WHILE headlines focus on tensions with North Korea and trade decisions about China, the United States is quietly moving toward a more normal relationship with a long-standing Asian adversary: Vietnam.
Following February's lifting of the Vietnam trade embargo, the Clinton administration is now preparing to exchange liaison offices with the Communist-run government in Hanoi. Readying space suitable for the State Department in the Vietnamese capital may be difficult, but doors could swing open for business by late summer.
``It's basically administrative details that are being taken care of,'' one official says.
As the US edges closer to full ambassador-level relations with a nation it fought bitterly on the battlefield, the nature of the issues the two talk about will inevitably change.
Hanoi's treatment of the human rights of its own citizens is likely to become a crucial factor in determining the speed with which the relationship between the two nations deepens. Efforts to account for the remains of soldiers missing in action (MIAs) and possible US prisoners of war (POWs) have been central to US-Vietnamese discussions and the search will remain important.
An analogy is made to China, where the US has tried - successfully or not - to combine an economic relationship with political pressure to improve the lot of citizens of a communist regime.
The immediate aftermath of North Vietnam's conquering of South Vietnam in 1975 saw widespread arrests and political repression. Things have improved since the mid-1980s, say US officials and human rights activists. But Vietnamese officials still have a long way to go.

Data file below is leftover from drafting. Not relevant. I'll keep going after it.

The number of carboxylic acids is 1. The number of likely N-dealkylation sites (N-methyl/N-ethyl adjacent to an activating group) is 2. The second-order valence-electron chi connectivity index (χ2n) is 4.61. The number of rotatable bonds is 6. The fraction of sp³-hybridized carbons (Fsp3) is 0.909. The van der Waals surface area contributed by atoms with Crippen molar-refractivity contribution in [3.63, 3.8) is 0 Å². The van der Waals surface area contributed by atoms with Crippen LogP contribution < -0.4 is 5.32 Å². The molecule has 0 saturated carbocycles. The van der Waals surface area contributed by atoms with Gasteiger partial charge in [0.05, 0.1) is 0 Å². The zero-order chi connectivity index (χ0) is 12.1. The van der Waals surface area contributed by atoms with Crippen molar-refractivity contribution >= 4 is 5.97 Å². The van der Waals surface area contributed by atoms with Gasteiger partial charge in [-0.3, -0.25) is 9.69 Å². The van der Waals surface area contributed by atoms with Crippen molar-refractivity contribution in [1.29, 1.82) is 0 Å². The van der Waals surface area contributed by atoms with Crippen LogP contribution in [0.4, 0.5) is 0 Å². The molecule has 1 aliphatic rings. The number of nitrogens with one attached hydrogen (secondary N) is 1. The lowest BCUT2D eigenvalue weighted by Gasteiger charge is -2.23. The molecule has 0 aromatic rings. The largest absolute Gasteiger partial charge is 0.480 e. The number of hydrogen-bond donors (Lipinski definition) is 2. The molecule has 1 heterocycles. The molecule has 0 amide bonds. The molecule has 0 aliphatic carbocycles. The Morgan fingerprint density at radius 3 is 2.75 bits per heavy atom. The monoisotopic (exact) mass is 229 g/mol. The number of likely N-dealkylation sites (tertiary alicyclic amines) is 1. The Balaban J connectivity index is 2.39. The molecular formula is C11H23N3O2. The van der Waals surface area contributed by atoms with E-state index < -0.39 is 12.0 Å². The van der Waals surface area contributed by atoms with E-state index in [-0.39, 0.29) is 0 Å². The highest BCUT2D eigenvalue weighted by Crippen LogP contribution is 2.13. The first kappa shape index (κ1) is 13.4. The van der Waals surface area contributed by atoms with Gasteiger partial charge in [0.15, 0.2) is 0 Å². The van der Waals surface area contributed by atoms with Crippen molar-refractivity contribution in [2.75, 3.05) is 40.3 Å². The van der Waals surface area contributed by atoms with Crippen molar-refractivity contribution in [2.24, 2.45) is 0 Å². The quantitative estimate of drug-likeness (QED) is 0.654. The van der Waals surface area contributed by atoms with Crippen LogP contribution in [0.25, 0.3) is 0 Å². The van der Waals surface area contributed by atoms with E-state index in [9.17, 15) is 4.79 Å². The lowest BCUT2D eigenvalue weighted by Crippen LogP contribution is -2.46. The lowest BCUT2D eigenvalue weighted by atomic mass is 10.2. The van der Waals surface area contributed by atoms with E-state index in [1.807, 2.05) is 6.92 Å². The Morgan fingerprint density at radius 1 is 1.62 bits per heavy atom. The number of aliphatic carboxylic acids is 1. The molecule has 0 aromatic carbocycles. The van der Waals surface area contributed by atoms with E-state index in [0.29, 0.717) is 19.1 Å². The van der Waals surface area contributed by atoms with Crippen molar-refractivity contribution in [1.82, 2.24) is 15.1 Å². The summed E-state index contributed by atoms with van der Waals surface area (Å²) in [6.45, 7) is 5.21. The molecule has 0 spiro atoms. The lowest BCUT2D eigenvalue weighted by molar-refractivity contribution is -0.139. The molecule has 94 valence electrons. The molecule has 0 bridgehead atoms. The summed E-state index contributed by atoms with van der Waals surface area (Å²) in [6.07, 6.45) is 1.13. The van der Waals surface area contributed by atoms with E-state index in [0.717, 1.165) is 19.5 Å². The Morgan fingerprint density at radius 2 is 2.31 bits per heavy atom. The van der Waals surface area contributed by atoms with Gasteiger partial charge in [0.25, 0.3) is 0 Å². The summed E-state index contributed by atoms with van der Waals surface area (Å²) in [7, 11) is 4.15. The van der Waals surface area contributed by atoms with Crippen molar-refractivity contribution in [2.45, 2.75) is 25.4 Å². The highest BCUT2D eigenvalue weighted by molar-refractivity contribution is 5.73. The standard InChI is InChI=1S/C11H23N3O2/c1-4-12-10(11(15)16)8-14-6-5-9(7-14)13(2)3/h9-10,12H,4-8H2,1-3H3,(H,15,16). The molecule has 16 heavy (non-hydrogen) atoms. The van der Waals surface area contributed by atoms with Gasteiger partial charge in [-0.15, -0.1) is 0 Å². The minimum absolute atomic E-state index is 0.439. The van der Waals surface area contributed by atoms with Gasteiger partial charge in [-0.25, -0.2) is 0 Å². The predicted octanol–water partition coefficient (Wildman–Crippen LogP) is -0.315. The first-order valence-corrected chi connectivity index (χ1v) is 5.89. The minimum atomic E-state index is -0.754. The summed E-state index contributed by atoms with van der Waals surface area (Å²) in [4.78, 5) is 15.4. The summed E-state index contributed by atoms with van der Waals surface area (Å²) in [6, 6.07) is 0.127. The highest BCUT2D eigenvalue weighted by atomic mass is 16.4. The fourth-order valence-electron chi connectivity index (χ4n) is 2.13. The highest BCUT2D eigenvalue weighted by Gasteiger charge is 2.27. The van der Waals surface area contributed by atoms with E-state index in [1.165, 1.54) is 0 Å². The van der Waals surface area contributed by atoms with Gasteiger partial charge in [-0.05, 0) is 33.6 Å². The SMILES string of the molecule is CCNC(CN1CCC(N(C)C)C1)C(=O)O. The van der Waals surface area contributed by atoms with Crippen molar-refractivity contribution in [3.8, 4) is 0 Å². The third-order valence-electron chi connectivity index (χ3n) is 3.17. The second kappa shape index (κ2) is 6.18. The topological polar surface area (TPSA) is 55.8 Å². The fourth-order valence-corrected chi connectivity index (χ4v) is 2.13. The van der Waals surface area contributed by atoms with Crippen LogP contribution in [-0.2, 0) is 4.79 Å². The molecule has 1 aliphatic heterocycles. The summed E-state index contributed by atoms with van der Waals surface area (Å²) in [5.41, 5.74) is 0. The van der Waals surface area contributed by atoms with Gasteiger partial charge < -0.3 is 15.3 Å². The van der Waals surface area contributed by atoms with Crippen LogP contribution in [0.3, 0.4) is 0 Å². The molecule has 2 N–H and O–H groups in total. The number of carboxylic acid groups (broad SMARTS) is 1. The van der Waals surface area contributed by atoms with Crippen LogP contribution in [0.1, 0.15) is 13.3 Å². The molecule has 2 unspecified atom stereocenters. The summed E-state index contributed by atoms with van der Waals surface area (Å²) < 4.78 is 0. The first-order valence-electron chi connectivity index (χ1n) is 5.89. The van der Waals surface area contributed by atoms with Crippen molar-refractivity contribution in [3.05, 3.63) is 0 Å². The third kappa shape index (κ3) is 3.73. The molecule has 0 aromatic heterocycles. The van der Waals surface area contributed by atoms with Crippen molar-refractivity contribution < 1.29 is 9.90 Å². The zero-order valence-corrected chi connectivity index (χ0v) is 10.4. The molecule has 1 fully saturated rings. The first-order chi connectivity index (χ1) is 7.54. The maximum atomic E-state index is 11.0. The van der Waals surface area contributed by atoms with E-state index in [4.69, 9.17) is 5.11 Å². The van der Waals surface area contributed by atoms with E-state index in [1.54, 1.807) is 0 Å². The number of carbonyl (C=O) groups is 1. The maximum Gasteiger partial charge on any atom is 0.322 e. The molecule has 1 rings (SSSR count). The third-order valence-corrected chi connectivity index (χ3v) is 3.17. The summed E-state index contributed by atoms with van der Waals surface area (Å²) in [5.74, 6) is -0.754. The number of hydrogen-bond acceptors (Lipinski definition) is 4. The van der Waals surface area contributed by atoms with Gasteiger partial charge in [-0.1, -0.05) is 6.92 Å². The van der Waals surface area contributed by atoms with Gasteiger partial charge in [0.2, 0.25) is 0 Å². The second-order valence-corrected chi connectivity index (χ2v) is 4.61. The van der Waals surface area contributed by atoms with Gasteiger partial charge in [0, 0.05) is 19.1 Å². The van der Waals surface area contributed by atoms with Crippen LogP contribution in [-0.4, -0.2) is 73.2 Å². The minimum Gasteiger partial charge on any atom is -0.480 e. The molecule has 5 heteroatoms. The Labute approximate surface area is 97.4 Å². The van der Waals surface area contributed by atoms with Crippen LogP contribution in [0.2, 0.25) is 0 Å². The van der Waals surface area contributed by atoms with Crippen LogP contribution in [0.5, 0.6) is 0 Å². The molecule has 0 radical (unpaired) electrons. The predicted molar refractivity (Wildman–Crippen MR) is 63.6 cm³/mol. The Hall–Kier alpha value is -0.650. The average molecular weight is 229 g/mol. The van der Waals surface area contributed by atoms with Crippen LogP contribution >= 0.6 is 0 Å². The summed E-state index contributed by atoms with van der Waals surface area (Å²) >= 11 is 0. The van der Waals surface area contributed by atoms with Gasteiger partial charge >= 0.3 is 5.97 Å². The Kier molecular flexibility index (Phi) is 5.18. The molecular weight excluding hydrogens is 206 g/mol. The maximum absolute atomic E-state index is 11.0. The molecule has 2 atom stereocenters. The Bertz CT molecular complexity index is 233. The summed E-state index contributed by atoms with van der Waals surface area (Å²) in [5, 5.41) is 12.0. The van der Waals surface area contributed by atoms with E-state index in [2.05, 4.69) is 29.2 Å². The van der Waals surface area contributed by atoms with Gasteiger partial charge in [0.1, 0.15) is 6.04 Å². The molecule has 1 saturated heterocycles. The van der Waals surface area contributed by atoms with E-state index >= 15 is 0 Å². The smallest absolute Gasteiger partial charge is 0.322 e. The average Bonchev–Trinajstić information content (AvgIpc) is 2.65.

``It's clear they still have very serious problems,'' says Dinah PoKempner, a Human Rights Watch Asia expert. ``The overall trend is the releasing of long-term prisoners. But political dissent is still harshly punished.''
Ms. PoKempner is concerned, for instance, about the case of Doan Viet Hoat, a professor of English and former vice chancellor at a famous Buddhist university in Saigon. Sentenced to 20 years in prison for publishing an underground newsletter that discussed the possibility of democracy, Dr. Hoat has continued to attempt to speak out politically. He has now been placed in isolation somewhere in the Vietnamese prison system, says PoKempner. His family has not heard from him since February.
Another serious issue for human rights activists is the Vietnamese crackdown on the country's Unified Buddhist Church. The church's leader, Thich Huyen Quang, has been under house arrest for more than a decade. Last year, the self-immolation of a Buddhist monk in a protest suicide at a pagoda in Hue prompted anti-government demonstrations, and a subsequent roundup of monks by Vietnamese police.
Vietnam's leaders are sensitive to this issue because self-immolation by Buddhist monks was a powerful protest symbol against corruption in the former South Vietnamese government. Monks were a crucial part of the toppling of President Ngo Dinh Diem in 1963.
``Their revolt goes right to the heart of the legitimacy of the present regime,'' PoKempner says.
PoKempner and other activists feel that the US, up to this point, has underplayed the importance of human rights, while focusing on the emotionally charged POW/ MIA issue. But the US government, for its part, says it has already begun placing more emphasis on Vietnam's human rights record.
The State Department's annual human rights report lists Vietnam among those countries that continue to restrict freedom of speech and association sharply. Last year, Assistant Secretary of State Winston Lord said Vietnam had agreed to a high-level dialogue on issues of human rights. That dialogue, however, has yet to officially begin.
Reports from the region indicate that Mr. Lord will travel to Hanoi for talks in the summer - probably early July. As Lord would be the highest ranking official to travel to Vietnam since President Clinton officially lifted the trade embargo in February, the trip would mark an important step toward a less-adversarial relationship.
Besides POW/MIA questions and human rights, Lord may well address the problem of frozen assets and war claims. Vietnam lists assets of about $290 million now frozen by US institutions. The US has some $230 million in claims against Hanoi, largely for private businesses seized when the North overran the South.